Retail

Le Pain Quotidien Is Latest Food Chain To File For Bankruptcy

Le Pain Quotidien Files For Bankruptcy

Le Pain Quotidien, the U.S. division of the Belgian bakery chain, has filed for bankruptcy protection, as the fast-casual outlet said it can’t survive on takeout and delivery alone.

As The Wall Street Journal reported, the eatery hoped to avert a complete liquidation of its 98 locations in New York, the Mid-Atlantic, California, Illinois and Florida with a proposed $3 million sale of the business to Aurify Brands LLC.

The New York-based company owns and operates fast-casual restaurants including some Five Guys locations, Melt Shop and The Little Beet. 

Under the terms of the deal, Aurify Brands would allow at least 35 of its U.S. restaurants to reopen, but the rest are at risk. More than half of its revenue came from the New York City area, according to a court filing.

Chief Restructuring Officer Steven Fleming said in a sworn declaration in the U.S. Bankruptcy Court in Wilmington, Delaware that COVID-19 exacerbated the company’s struggles with competition and a lack of online ordering, the news service reported.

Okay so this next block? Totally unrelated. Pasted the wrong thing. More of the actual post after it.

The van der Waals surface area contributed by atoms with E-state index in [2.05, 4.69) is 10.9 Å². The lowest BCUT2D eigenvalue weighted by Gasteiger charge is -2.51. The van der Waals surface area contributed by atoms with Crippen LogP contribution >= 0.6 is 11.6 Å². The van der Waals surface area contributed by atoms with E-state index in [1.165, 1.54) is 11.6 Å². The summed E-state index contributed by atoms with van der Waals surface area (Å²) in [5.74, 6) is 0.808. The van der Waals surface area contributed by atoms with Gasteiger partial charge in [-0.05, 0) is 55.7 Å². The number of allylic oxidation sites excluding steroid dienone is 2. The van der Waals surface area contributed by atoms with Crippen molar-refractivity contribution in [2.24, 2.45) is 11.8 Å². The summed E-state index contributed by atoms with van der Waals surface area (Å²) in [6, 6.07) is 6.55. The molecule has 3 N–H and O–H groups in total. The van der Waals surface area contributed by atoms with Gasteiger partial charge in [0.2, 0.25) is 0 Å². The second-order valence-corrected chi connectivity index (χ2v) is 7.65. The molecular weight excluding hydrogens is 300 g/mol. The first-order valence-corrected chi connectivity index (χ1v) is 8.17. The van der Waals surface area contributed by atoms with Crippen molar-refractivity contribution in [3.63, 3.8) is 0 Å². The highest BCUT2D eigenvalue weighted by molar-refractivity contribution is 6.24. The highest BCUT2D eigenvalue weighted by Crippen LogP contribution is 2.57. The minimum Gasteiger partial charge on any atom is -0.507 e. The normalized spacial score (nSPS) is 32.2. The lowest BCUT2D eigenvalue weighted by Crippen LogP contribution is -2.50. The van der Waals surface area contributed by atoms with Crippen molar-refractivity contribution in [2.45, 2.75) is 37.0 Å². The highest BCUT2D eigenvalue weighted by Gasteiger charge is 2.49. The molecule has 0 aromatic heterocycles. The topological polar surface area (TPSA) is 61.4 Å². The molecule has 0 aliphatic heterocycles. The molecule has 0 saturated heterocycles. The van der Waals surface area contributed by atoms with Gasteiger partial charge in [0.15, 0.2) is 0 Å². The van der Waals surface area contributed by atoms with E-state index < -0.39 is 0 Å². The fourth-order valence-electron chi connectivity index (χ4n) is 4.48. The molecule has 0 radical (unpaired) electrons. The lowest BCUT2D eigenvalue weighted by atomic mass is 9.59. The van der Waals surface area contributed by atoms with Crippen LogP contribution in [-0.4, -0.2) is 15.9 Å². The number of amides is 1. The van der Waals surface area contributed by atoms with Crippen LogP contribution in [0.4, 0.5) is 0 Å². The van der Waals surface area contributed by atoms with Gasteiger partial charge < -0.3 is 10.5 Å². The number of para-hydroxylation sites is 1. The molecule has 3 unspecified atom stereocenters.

Le Pain Quotidien had about 2,500 employees before the pandemic. It would have about 1,000 if the sale goes through, Fleming said in the court filing. 

He told the WSJ that most of the dining industry’s recent growth has come from delivery and takeout sales, rather than Le Pain Quotidien’s casual dine-in concept. “Consumers had gravitated more toward the ‘grab-n-go’ concept, which provided for quicker transactions by using a simplified menu and a greater level of self-service,” Fleming told the news service.

SeafoodSource.com has reported that a number of U.S. restaurant chains have filed for bankruptcy, while others have temporarily shuttered due to the coronavirus pandemic.

West Palm Beach, Florida-based TooJay’s Original Gourmet Deli, which operates 24 restaurants, has filed for Chapter 11 bankruptcy protection. The company slashed its staff of more than 1,100 in February down to 290 as of the end of March, the report said.

FoodFirst Global Restaurants, which operates the Bravo Italian Mediterranean and Brio Italian Mediterranean restaurant chains in Florida, recently filed for bankruptcy after closing 71 of its 92 locations.

Boston-based Legal Sea Foods, which has 37 locations, has closed temporarily. Roger Berkowitz, president and CEO, posted the announcement on the company’s website on March 16. “Effective today, we are pausing our operations, company-wide. We do this out of an abundance of caution. Our main priority remains the health and wellbeing of our employees, guests and the communities in which we operate. We hope to be able to welcome you back soon, once it’s safe.”

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